"The Guy at The Home Center Said It's OK",
or:
"My nextdoor neighbor said it's OK! He's an Electrical Engineer! I know this because he can run a computer, has a real cool website and rewired his car"
I mean no insult to anyone that is reading this message, whom can use a computer, has a website - cool or lame, or has rewired their own car. This is just something that I hear alot from people and it's kind of funny!

I'll go back to my room now

Scott SET
_________________________
Scott " 35 " Thompson
Just Say NO To Green Eggs And Ham!

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#126928 - 03/10/01 01:20 PM Re: Dimmer Switch
T, T, Ness Offline
Junior Member

Registered: 03/10/01
Posts: 3
Thanks, guys! It's all good.

Is the device about which I've inquired, namely, a full-wave-form type dimmer switch, more commonly, or properly, referred to as a fan speed controller? (I'm aware of the incompatibility of "conventional" dimmer switches with ceiling-fan motor loads.)

It might be of some help to you to know that the device about which I ask is specified for use with a dimmable, lighting-effects, flicker module.

[This message has been edited by T, T, Ness (edited 03-10-2001).]

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#126929 - 07/27/04 09:36 AM Re: Dimmer Switch
james S Offline
Member

Registered: 05/13/03
Posts: 102
Loc: West England
on the half wave dimmers why would you not get a visible flashing output due to the wave being cut on only one side of the zero line?

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#126930 - 07/27/04 05:20 PM Re: Dimmer Switch
ElectricAL Offline
Member

Registered: 10/10/01
Posts: 615
Loc: Minneapolis, MN USA
James,

There are a pair of SCRs, one for the positive half cycle, and one for the negative half cycle.

I think of the basic graph from my electricity textbook:

This shows what a standard $8.00 600 Watt incandescent only dimmer waveform looks like. . .kind of. It's actually cleaned up a bit with a nice square turn on "rise of voltage" that smoothly connects to the sine wave.

T, T, Ness, your #2 question goes to the heart of what actually happens when the dimmer switches ON each half cycle. The voltage doesn't go instantly on, rather it ramps up. The straight up and down line actually leans towards the sine wave, so the voltage that was at zero increases at a quick, but predictable rate. When the voltage gets up to the sine wave, the voltage should stop there, but because this is a real world circuit, not a theoretical circuit the voltage overshoots, falls back to the sine wave, undershoots, returns to the sine wave, overshoots. . .well, it settles to the sine wave, but it takes extra circuitry to get it to do it with very little oscillation.

Compared to the sinewave, this over - undershoot oscillation dies out quickly, but it does it every time the dimmer switches on each half cycle.

Rise Time is the amount of time that the voltages ramps up to the sinewave.

For Question #1, the effect of the full wave dimmer is to raise and lower the voltage of the entire sinewave keeping the sinewave intact, rather that keeping it off for a part of each cycle. Noticably absent is the sudden switch on of the rapidly rising ramp of voltage.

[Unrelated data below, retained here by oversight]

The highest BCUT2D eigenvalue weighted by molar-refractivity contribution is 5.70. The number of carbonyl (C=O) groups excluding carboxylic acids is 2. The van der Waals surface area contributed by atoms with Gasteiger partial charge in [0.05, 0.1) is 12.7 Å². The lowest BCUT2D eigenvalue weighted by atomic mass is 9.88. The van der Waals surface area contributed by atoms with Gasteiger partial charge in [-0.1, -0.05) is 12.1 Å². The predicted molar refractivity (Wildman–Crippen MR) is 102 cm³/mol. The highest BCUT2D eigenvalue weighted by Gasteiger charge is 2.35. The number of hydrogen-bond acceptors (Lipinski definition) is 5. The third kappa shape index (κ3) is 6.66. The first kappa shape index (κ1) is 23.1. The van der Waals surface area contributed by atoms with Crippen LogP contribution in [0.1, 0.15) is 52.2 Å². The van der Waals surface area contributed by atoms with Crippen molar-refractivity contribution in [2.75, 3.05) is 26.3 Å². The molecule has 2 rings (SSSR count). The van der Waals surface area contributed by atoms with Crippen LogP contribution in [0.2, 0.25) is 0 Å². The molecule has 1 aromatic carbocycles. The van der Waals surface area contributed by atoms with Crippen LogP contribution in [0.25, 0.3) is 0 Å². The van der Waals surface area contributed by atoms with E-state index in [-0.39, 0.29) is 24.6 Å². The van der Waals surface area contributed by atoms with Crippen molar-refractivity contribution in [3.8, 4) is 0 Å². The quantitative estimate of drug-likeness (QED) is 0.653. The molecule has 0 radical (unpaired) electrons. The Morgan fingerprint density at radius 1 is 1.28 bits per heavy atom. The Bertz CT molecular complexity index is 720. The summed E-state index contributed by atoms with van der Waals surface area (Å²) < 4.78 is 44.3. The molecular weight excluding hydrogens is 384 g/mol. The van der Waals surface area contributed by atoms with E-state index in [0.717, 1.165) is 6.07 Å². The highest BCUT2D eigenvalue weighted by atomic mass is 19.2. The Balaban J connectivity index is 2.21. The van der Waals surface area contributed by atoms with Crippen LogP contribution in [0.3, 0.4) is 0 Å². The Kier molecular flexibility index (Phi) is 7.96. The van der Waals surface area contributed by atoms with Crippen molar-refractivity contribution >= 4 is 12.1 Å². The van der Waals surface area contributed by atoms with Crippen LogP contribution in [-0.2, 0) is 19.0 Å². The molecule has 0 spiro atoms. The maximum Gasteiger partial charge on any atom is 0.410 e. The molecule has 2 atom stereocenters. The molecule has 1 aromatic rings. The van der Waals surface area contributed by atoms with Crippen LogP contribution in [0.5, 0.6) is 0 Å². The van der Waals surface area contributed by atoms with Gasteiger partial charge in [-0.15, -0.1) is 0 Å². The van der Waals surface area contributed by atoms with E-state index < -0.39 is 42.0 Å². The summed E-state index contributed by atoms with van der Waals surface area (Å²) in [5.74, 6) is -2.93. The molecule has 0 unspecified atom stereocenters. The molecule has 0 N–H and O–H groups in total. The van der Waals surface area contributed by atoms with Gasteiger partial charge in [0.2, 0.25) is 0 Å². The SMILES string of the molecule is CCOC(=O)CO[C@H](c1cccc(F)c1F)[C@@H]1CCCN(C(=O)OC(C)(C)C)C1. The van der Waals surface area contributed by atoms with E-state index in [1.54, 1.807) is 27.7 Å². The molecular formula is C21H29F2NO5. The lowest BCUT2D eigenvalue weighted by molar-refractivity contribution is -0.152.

Now, that rapid rise time turn on is a curious animal, electrically. It is, in effect, a collection of high frequency sinewaves, much higher than the 60 Hz power sinewave. Even though the rise time of the "turn on" is short, it can have destructive effects on magnetic loads or electronic loads.
_________________________
Al Hildenbrand

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#126931 - 07/30/04 03:38 PM Re: Dimmer Switch
Trumpy Offline

Member

Registered: 07/05/02
Posts: 8540
Loc: SI,New Zealand
Sparky,
 Quote:
this is a good Q in the respect that many field electricians are always having to correct homeowners that confuse dimmers with fan speed controllers.

I hear you there!.
I've had a rash of these over the last few months, cooked light dimmers all over the place!.
One house I went to had a big black explosion mark on the wall around where the dimmer plate was, after the HO tried to dim a twin 5ft T8 Fluorescent fitting, with a 100VA incandescent dimmer.
Silly boy!.
_________________________
Let's face it, these days if you're not young, you're old - Red Green grin

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#126932 - 08/03/04 12:50 PM Re: Dimmer Switch
uksparky Offline
Member

Registered: 07/06/04
Posts: 199
Loc: UK
 Quote:
One house I went to had a big black explosion mark on the wall around where the dimmer plate was, after the HO tried to dim a twin 5ft T8 Fluorescent fitting, with a 100VA incandescent dimmer.
Silly boy!.


LOL

Heeh...makes a hell of a mess that doesn't it!!

Thanks for posting your graphic/explanation! Clears things up nicely.
_________________________
If hindsight were foresight, we'd all be millionaires!

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#126933 - 08/03/04 01:07 PM Re: Dimmer Switch
pauluk Offline
Member

Registered: 08/11/01
Posts: 7693
Loc: Norfolk, England
 Quote:
One house I went to had a big black explosion mark on the wall around where the dimmer plate was, after the HO tried to dim a twin 5ft T8 Fluorescent fitting, with a 100VA incandescent dimmer.

Hey, we can get the same effect here when running a normal 100W incandescent bulb.

Just use a 100VA Powerlektric brand dimmer!